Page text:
For a great review of what to bring, check out this post on PlayaDiva or this post on Yerdle.

Of course – before reviewing this list, make sure you pack your ticket. Did you check? Ok. Good. Now make sure it’s really packed in your bag and that you don’t lose the ticket or your bag. Ok – now for the other items.

Burning Man Daily Bag v.2
sample day bag

(1) A tent — the bigger, the better. And make sure it’s robust enough to withstand 50-60 mph winds.

(2) Shade covering for your tent — or you will slowly bake inside beginning at 9am (remember that you may have been partying until 4am).

(3) Extra large (12″) metal tent stakes, or rebar — regular tent stakes will not penetrate the playa. Seriously, regular tent stakes JUST AREN’T GOOD ENOUGH. Even the V-shaped metal ones will just buckle. Rebar is best, or the tent stakes that look like giant nails. Also, if you have a sledge hammer or pin hammer for driving in the rebar, bring it.

(4) Sleeping bag — it gets really cold at night, so make sure you will be warm.

(5) Air mattress/foam pad — preferably something really comfortable to sleep upon. Air mattresses tend to die out there, so be prepared in case you return to a deflated mess late one evening.

(6) Headlamp/flashlight — very important. I would bring a backup just in case the first one goes out.

(7) Bicycle — having a bicycle is critical. Bring a beater bike. Decorate it with crazy lights (not just the standard red safety blinker), fur, sparkles and other stuff. Distinctive lighting will serve you well at night. You may also want to bring a bike lock. People often have bikes “borrowed”.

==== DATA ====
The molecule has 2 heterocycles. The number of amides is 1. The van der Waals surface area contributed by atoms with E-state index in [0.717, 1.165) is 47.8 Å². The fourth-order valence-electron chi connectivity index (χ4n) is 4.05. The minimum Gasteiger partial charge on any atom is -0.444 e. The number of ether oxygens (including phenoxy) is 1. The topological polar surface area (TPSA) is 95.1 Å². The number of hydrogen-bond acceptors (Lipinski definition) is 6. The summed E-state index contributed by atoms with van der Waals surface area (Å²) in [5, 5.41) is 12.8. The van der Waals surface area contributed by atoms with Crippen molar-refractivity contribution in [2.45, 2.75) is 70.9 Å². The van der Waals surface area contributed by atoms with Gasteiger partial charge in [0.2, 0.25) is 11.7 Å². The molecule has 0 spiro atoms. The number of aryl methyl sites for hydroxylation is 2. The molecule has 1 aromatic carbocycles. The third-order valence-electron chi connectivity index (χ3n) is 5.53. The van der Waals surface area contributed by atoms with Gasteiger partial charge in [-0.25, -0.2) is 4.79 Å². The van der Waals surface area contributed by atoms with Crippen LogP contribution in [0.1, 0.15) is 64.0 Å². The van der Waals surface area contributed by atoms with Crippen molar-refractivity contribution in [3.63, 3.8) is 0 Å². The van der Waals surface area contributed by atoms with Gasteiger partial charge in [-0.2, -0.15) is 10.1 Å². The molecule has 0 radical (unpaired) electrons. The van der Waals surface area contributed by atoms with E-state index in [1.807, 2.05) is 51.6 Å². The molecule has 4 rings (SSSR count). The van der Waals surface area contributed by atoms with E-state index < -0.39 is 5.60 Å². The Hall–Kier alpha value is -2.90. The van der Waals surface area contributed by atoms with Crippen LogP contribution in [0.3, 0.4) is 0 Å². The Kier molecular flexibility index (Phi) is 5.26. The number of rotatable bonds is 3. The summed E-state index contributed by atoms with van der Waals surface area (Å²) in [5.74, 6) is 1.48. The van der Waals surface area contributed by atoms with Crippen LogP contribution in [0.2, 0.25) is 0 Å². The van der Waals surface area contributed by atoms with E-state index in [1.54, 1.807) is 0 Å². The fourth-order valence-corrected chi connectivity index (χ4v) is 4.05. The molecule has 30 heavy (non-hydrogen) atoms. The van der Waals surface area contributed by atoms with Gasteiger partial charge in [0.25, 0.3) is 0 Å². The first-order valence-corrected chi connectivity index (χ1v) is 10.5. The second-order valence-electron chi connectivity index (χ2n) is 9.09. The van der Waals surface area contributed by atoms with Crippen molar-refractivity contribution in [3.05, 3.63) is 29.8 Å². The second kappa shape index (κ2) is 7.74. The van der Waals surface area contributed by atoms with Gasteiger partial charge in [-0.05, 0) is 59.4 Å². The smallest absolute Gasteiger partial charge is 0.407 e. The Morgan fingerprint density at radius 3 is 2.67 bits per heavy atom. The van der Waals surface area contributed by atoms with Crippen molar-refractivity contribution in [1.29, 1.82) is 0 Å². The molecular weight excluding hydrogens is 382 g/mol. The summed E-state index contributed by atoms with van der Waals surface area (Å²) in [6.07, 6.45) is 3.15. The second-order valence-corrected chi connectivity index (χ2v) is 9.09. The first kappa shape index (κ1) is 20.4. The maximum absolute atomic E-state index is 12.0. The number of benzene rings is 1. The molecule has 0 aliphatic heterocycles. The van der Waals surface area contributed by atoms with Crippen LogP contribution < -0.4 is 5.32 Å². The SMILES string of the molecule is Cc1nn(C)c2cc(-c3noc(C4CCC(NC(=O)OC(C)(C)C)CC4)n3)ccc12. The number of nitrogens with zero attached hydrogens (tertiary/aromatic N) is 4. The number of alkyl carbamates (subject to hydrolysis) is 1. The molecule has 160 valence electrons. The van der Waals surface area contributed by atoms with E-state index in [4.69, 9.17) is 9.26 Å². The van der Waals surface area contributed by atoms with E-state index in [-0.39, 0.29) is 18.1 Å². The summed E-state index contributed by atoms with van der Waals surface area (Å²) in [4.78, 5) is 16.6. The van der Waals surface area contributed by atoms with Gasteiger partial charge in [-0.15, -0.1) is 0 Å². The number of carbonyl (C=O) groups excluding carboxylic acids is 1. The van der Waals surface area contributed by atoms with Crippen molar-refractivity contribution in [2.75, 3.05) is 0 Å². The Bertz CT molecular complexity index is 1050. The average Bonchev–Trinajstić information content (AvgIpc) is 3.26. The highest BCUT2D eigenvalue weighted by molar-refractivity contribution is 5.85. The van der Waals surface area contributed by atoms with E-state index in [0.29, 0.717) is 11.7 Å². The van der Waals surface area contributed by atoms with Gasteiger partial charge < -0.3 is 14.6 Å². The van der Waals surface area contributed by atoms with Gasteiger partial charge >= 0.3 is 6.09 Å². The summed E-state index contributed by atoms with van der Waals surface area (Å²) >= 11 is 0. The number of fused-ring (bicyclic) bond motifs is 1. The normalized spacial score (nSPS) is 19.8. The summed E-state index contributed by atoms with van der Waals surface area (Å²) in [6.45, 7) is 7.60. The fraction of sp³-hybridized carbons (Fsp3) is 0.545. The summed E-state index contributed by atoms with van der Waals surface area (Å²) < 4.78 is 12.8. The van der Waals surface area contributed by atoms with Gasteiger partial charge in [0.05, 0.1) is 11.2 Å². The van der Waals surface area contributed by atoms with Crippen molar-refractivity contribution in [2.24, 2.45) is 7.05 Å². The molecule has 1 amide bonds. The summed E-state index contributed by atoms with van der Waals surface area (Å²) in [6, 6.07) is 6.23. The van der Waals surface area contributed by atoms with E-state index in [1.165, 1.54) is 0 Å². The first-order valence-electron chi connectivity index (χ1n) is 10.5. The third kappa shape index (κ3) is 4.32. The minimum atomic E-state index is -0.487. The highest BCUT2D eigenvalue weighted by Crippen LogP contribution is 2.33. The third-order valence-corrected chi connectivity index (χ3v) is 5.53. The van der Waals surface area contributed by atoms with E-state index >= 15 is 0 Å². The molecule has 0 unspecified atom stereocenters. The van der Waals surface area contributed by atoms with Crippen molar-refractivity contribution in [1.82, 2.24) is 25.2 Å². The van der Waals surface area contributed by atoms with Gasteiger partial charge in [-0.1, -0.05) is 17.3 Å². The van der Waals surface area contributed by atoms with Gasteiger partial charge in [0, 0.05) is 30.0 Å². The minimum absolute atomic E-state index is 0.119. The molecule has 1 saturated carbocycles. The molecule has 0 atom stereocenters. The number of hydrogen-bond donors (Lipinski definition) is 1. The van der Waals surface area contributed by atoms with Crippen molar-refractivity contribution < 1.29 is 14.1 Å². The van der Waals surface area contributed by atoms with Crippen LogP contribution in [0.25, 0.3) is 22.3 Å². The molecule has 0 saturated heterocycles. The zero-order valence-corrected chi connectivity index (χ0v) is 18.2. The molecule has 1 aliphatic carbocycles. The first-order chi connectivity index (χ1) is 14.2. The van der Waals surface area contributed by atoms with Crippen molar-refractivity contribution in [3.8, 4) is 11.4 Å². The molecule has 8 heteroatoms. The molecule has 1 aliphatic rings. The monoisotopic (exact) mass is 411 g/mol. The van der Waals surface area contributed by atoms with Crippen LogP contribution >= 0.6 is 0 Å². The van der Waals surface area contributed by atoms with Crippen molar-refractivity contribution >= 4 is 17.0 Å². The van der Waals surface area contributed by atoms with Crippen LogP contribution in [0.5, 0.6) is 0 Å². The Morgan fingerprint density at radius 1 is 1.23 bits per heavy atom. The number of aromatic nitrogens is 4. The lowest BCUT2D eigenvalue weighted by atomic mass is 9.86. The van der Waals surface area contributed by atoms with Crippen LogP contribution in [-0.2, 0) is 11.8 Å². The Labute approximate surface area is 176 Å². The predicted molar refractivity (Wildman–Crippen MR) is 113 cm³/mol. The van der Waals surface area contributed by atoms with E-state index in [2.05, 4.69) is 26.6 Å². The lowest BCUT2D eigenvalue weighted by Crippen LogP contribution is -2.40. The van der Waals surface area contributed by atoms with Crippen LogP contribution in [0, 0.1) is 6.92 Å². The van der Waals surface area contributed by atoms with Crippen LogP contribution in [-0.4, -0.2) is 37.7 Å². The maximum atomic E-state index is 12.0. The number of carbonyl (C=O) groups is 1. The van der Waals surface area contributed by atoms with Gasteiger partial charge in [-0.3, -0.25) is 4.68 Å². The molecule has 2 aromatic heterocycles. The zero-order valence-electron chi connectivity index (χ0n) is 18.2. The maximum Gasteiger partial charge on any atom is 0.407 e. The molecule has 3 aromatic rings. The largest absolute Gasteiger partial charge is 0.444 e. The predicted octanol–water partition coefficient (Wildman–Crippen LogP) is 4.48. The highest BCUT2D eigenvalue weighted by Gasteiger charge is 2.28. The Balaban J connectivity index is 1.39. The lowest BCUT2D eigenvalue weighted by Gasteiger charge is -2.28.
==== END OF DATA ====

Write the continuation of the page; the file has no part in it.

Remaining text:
(8) Clothing for nighttime adventures — keep in mind that it can get quite cold late in the evening. You need a good outfit which is warm and works with your costume. Fake fur coats are the best outerwear but can be expensive (although searching craigslist may help). Consider bringing long underwear, gloves, and a warm (furry) hat.

(9) Wide brimmed hat — to protect your precious face from the deadly solar rays in the middle of a scorching day.

(10) Earplugs — if you have difficulty sleeping when there is background noise, you should bring these. A neighboring camp may decide to start a 4am jam session, or a party car may drive by blasting music at 7am after you’ve just drifted off to sleep.

(11) Goggles — an absolute necessity for surviving dust storms. Get something lightweight, stylish and decorative. Do not buy expensive ski goggles. They may get thrashed.

(12) Head scarf/face mask — for dust storms.

(13) Umbrella/parasol — great for sun protection during daytime promenades. Decorate your parasol, stroll without fear of UV radiation, and watch others gravitate towards you.

(14) Sunscreen — or you’ll be burned by the second day and unable to receive massages.

(15) Water bottles/camelback/electrolytes — I generally keep 2 liters with me at all times. You could get by with a single liter bottle but will have to plan on asking strangers for water when the bottle runs dry. You can’t imagine how much water you will drink out there. Electrolytes are a great complement to water if you do get a little dehydrated and as an additional preventive measure — powdered gatorade, glucose, Emergen-C.